BlackRock Inc., the world’s biggest money manager, said growth in assets under management will be curbed into next year by redemptions related to its acquisition of Barclays Global Investors.
BlackRock, which more than doubled the amount it manages with the Dec. 1 acquisition of BGI, fell as much as 3.8 percent in New York after saying clients who previously invested with both firms withdrew $34.4 billion in third quarter and may continue to pull out money in the next two quarters. About half of that amount, or $17 billion, was from one pension fund.
Assets under management rose 9.4 percent to $3.45 trillion from the previous quarter, helped by the best September for U.S. stocks in 71 years and $15.6 billion in net deposits, mostly into fixed-income funds that track indexes. Chief Executive Officer Laurence D. Fink said selling of dollar-based assets may hurt asset growth into next year as clients seek to invest in stronger, higher-yielding currencies.
“People thought the cross-selling opportunities would be immediate and there’d be a huge ramp-up in cross-selling this year and it didn’t materialize,” said Greggory Warren, equity analyst at Chicago-based Morningstar Inc.
Net income rose 74 percent in the quarter, to $551 million, or $2.83 a share, from $317 million, or $2.27, a year earlier, the New York-based company said today in a statement. Excluding certain one-time costs, BlackRock earned $2.75 a share, compared with the $2.46 average estimate of 12 analysts surveyed by Bloomberg.
Excluding merger-related withdrawals, BlackRock won $50.1 billion in new assets. Fink said today in a conference call for analysts and investors that he is “very excited” about the deposits into BlackRock’s funds as the firm is ahead of its schedule for integrating the unit acquired from Barclays Plc.
“We’ve seen a distinct turn from the first half of the year,” Jeffrey Hopson, an analyst with Stifel Nicolaus & Co. in St. Louis, said in an interview. Hopson expected BlackRock to earn $2.39 a share, excluding some costs, and rates the stock “buy.”
Excluding merger-related withdrawals, BlackRock gathered $25.9 billion in deposits into its equity index products during the quarter. Investors removed $4.3 billion from actively managed stock funds and merger-related withdrawals were $30.5 billion during the quarter. Fixed-income funds attracted $26.7 billion, mainly into index products, while merger-related withdrawals were $3.1 billion.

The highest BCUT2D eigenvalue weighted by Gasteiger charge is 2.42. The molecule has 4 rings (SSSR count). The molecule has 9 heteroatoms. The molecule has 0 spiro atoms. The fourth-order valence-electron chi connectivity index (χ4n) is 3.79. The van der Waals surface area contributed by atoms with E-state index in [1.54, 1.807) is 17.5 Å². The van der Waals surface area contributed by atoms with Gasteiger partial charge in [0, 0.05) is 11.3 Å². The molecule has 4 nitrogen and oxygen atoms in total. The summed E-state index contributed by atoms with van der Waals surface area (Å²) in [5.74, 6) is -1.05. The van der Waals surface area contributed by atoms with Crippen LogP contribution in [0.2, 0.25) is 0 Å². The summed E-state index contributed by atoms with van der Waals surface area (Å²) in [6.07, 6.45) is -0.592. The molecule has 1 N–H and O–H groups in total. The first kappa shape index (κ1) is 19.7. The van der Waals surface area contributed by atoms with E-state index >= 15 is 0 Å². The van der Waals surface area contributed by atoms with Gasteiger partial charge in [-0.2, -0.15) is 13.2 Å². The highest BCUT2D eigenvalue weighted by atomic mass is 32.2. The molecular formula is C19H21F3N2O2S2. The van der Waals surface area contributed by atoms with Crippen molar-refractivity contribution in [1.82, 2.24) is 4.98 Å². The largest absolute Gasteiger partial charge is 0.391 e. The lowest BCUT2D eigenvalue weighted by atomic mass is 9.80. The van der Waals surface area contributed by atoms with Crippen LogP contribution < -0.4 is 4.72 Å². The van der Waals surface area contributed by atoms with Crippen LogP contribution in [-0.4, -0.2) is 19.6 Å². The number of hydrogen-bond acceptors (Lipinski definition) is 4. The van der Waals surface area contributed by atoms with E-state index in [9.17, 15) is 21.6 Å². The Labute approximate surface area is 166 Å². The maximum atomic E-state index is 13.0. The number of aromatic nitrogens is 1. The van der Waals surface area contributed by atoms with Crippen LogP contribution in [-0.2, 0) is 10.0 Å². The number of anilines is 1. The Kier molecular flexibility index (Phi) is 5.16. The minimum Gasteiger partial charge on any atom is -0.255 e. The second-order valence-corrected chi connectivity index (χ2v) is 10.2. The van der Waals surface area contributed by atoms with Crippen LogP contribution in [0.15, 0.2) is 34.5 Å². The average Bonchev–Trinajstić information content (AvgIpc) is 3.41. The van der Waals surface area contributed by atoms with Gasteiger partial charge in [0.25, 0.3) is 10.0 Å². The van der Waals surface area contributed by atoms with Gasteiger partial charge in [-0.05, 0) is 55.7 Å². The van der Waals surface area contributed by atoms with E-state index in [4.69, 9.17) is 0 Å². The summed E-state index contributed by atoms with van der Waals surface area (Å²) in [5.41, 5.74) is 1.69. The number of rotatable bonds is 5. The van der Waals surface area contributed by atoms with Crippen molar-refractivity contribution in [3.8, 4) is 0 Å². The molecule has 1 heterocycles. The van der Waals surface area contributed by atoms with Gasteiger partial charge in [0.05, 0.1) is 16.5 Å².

Revenue rose 84 percent to $2.09 billion, driven by a near doubling of fees that BlackRock earns for managing assets and performance fees for beating certain benchmarks. Expenses rose 77 percent to $1.39 billion, as compensation and administrative costs increased.
BlackRock declined $5.12, or 2.9 percent, to $169.51 at 4:15 p.m. in New York Stock Exchange composite trading, bringing losses this year to 27 percent. The 201-member Russell 1000 Financial Services Index rose 1.2 percent and is up 2.4 percent since the start of the year.
BlackRock had gained 16 percent through yesterday since Sept. 14, when Fink said the firm was seeing “very strong” client deposits.
“A lot of the good news that came out in today’s results was already baked into the stock,” said Morningstar’s Warren. “The stock got ahead of itself.”
BlackRock was co-founded by Fink in 1988 as a fixed-income firm and has expanded through a series of acquisitions.
In 2005, BlackRock bought State Street Research & Management to add more stock, real estate and hedge funds. In 2006, it expanded its equity business with the purchase of Merrill Lynch & Co.’s money-management unit. In 2008, the firm acquired a division of Quellos Group LLC to add hedge-fund assets. The Dec. 1 purchase of BGI was its largest takeover.
BlackRock, the biggest manager of fixed-income assets in the world, is part of a group of investors seeking to force Bank of America Corp. to buy back bad home loans packaged into securities. Pacific Investment Management Co. and the Federal Reserve Bank of New York have joined BlackRock in pushing for relief following a foreclosure freeze this past month.
BlackRock’s most important job is to look out for investors who bought mortgage securities, Fink said today. He declined to comment on BlackRock’s involvement in asking lenders to repurchase bad loans.
To contact the editor responsible for this story: Christian Baumgaertel at email@example.com.